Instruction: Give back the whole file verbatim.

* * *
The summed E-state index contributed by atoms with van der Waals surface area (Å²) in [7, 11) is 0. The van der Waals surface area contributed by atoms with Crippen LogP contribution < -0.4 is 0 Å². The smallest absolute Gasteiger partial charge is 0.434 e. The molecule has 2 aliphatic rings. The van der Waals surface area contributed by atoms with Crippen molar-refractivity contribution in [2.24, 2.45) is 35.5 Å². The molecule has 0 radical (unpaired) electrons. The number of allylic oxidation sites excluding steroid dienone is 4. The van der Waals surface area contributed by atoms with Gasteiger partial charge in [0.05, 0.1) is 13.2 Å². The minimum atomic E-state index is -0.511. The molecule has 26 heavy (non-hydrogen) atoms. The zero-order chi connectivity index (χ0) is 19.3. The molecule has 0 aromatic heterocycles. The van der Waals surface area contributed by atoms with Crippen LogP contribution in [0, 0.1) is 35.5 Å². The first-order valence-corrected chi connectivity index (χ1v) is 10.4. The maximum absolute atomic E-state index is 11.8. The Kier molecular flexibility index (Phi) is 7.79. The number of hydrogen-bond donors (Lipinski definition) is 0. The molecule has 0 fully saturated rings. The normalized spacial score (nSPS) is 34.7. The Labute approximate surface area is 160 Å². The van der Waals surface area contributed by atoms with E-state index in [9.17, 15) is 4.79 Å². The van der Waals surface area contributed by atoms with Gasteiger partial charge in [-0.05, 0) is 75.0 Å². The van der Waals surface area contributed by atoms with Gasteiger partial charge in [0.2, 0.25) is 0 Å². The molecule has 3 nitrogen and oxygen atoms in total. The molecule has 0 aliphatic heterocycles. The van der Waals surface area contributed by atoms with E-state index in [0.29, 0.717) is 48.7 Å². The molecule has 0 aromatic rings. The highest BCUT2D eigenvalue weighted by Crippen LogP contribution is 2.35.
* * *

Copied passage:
The summed E-state index contributed by atoms with van der Waals surface area (Å²) in [7, 11) is 0. The van der Waals surface area contributed by atoms with Crippen LogP contribution < -0.4 is 0 Å². The smallest absolute Gasteiger partial charge is 0.434 e. The molecule has 2 aliphatic rings. The van der Waals surface area contributed by atoms with Crippen molar-refractivity contribution in [2.24, 2.45) is 35.5 Å². The molecule has 0 radical (unpaired) electrons. The number of allylic oxidation sites excluding steroid dienone is 4. The van der Waals surface area contributed by atoms with Gasteiger partial charge in [0.05, 0.1) is 13.2 Å². The minimum atomic E-state index is -0.511. The molecule has 26 heavy (non-hydrogen) atoms. The zero-order chi connectivity index (χ0) is 19.3. The molecule has 0 aromatic heterocycles. The van der Waals surface area contributed by atoms with Crippen LogP contribution in [0, 0.1) is 35.5 Å². The first-order valence-corrected chi connectivity index (χ1v) is 10.4. The maximum absolute atomic E-state index is 11.8. The Kier molecular flexibility index (Phi) is 7.79. The number of hydrogen-bond donors (Lipinski definition) is 0. The molecule has 0 fully saturated rings. The normalized spacial score (nSPS) is 34.7. The Labute approximate surface area is 160 Å². The van der Waals surface area contributed by atoms with E-state index in [9.17, 15) is 4.79 Å². The van der Waals surface area contributed by atoms with Gasteiger partial charge in [-0.05, 0) is 75.0 Å². The van der Waals surface area contributed by atoms with Gasteiger partial charge in [0.2, 0.25) is 0 Å². The molecule has 3 nitrogen and oxygen atoms in total. The molecule has 0 aliphatic heterocycles. The van der Waals surface area contributed by atoms with E-state index in [0.29, 0.717) is 48.7 Å². The molecule has 0 aromatic rings. The highest BCUT2D eigenvalue weighted by Crippen LogP contribution is 2.35.